North Franklin investigating house demolition
North Franklin Township’s newly hired solicitor’s first order of business will be to investigate a complaint the municipality demolished a house without notifying its owner.
Washington attorney Thomas Lonich will look into the claim from local developer Scott Bernett a rental property he was remodeling at 16 Mill St. was demolished in March without his knowledge under a blight removal program administrated by the Washington County Redevelopment Authority, said Alex Migyanko, a newly appointed North Franklin supervisor.
“I’ve never had a car stolen, but I think I’d rather have a car stolen than have a house taken,” Bernett said before Wednesday’s supervisors’ meeting.
“It’s just wrong. It just shocked me when this happened.”
Bernett said he owns a lot of rental property in the area and specializes in restoring buildings, including the former Duane Hotel on South Main Street in Washington.
He said he discovered the house in which he invested $62,000 partially demolished March 28, three days after a contractor had started tearing it down. He purchased the condemned house in 2007, and said he has since installed new electrical service there, as well as flooring and a new roof on the structure.
The authority twice advertised in January in legal notices in the Observer-Reporter it was seeking bids for North Franklin demolition projects without listing the addresses.
William McGowen, redevelopment authority executive director, said it’s up to the municipality to post the property, notify the owner of the condemnation and get a release.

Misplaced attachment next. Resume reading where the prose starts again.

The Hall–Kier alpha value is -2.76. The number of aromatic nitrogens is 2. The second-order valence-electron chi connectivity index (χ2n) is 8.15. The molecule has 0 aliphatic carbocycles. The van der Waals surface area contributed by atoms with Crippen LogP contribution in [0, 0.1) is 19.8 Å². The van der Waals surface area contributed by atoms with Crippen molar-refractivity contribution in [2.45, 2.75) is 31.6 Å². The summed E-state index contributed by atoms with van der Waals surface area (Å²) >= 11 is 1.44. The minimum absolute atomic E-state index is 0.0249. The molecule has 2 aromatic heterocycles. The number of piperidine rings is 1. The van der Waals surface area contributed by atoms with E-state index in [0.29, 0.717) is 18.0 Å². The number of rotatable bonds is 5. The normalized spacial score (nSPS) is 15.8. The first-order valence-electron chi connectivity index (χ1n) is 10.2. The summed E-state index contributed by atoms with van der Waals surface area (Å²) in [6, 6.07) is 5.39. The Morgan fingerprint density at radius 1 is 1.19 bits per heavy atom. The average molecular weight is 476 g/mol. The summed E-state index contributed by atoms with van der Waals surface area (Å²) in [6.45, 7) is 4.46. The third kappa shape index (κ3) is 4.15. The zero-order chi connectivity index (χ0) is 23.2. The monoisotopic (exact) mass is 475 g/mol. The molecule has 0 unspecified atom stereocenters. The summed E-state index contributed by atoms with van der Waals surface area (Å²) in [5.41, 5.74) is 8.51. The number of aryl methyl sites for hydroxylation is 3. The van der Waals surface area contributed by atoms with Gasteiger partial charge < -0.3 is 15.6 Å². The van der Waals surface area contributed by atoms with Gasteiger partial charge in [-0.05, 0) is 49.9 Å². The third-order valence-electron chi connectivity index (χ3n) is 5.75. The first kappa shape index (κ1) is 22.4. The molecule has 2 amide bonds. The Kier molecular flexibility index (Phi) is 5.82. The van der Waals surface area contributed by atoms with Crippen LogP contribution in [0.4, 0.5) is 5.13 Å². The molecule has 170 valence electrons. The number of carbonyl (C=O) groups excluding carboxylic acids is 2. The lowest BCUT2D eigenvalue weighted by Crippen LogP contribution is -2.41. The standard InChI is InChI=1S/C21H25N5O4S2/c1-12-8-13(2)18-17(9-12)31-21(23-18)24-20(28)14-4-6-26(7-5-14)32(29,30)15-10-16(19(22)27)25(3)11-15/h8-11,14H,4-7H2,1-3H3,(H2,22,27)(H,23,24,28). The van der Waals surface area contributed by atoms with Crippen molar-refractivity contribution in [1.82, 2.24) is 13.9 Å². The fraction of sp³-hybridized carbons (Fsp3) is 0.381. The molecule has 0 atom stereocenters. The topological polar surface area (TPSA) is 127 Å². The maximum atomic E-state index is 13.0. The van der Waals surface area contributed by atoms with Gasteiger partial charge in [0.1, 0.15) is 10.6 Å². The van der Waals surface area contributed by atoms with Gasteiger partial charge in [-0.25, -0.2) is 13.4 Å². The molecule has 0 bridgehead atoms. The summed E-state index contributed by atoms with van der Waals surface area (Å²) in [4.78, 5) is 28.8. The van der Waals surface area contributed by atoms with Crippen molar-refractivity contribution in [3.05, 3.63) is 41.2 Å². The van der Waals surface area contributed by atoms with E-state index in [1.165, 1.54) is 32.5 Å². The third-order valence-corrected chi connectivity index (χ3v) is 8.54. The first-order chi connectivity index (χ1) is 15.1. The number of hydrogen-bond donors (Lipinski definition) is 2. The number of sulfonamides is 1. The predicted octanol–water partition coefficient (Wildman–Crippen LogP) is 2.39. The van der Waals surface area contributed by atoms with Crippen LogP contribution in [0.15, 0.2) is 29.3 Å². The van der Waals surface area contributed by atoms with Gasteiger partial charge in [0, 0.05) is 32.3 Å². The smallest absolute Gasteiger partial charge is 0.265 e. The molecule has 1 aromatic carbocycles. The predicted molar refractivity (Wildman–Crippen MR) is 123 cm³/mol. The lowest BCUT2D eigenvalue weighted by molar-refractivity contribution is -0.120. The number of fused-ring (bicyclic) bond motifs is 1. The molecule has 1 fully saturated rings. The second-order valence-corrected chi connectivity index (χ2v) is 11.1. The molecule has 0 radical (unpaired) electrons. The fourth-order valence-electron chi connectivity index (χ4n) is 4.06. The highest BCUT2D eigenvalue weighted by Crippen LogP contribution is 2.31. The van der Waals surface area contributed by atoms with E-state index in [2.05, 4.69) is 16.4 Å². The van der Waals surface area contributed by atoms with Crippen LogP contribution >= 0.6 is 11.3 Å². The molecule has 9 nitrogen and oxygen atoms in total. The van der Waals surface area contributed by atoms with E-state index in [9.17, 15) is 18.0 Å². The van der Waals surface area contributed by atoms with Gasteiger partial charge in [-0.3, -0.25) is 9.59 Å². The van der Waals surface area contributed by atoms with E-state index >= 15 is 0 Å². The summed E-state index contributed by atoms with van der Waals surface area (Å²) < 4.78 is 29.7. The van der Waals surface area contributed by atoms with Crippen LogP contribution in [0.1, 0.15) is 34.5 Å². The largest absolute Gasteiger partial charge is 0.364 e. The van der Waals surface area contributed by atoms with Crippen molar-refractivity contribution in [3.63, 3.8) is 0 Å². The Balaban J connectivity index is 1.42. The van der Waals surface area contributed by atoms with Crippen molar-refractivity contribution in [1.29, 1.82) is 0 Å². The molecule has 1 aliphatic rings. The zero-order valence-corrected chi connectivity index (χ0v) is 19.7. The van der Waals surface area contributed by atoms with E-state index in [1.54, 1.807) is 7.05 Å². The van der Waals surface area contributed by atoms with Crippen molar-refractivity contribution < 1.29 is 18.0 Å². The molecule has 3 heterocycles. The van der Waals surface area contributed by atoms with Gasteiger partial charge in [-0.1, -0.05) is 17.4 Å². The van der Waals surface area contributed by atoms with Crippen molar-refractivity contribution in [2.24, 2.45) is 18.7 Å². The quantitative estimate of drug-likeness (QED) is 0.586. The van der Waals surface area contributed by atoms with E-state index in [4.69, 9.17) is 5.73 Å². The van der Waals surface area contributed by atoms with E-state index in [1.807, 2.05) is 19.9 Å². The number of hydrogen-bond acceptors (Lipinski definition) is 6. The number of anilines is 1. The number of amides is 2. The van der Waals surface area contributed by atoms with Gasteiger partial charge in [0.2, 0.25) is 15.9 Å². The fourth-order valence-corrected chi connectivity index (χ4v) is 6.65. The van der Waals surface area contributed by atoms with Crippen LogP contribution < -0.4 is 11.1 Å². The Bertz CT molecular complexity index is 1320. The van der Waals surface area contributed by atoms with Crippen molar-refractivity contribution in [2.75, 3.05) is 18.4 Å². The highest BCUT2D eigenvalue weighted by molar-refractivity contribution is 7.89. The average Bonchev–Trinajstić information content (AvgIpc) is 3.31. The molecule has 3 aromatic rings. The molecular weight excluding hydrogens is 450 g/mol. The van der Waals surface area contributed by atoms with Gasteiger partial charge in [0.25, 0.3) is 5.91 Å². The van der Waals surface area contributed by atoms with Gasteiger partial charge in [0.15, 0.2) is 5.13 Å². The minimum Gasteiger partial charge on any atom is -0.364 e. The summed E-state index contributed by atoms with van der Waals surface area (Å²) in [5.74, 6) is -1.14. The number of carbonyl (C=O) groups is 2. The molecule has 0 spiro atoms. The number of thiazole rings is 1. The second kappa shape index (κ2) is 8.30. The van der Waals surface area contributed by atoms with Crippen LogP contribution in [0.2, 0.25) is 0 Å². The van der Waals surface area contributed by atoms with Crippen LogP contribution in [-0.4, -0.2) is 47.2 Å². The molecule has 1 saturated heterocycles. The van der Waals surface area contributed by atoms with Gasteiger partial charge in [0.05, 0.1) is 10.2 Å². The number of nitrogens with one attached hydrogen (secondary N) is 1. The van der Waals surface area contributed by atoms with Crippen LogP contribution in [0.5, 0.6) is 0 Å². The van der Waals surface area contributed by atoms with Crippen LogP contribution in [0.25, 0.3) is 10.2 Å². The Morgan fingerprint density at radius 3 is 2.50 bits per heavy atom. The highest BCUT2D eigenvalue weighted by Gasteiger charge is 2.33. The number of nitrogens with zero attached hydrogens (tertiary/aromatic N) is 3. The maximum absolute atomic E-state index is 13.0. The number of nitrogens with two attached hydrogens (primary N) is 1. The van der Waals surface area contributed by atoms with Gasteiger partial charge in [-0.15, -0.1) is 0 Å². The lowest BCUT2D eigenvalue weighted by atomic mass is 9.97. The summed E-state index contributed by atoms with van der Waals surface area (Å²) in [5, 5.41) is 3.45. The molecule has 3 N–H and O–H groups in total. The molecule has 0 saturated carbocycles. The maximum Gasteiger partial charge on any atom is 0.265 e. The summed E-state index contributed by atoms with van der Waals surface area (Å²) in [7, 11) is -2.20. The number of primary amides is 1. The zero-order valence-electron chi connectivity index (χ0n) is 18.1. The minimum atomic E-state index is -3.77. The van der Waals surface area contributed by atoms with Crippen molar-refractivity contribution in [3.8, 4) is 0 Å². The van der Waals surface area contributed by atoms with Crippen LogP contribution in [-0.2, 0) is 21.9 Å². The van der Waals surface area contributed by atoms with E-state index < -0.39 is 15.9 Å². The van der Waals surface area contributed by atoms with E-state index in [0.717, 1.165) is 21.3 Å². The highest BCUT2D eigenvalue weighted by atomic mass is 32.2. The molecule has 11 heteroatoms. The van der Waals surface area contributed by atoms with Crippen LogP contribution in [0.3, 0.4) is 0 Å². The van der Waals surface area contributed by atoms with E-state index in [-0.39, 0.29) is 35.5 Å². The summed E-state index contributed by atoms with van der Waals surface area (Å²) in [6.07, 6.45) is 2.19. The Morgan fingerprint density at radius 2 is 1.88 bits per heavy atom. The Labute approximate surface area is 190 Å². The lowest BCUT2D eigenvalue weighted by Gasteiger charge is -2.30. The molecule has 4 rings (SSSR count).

Migyanko said the township did send Bernett a certified letter notifying him about the condemnation. He said the township will make public its file on the case, and it might take two days to pull it together.
Bernett said he didn’t want to sue the township, that he’d rather work things out with the supervisors.
Migyanko said Lonich will be asked to contact former solicitor Dennis Makel about retrieving that attorney’s file on the matter and determine if the complaint needs to be turned over to the township’s insurance carrier.
He said the township has been dealing with organizational issues since the former supervising chairman resigned and the business manager was fired earlier this year. Meanwhile, Makel’s position was opened up at last month’s meeting after Migyanko took office.
Lonich was hired Wednesday at a fee of $300 a month and $100 an hour for additional township work.
In other business, the board hired Lori Tennant as township manager and code enforcement officer at a rate of $22.50 an hour.
Staff writer Barbara Miller contributed to this report.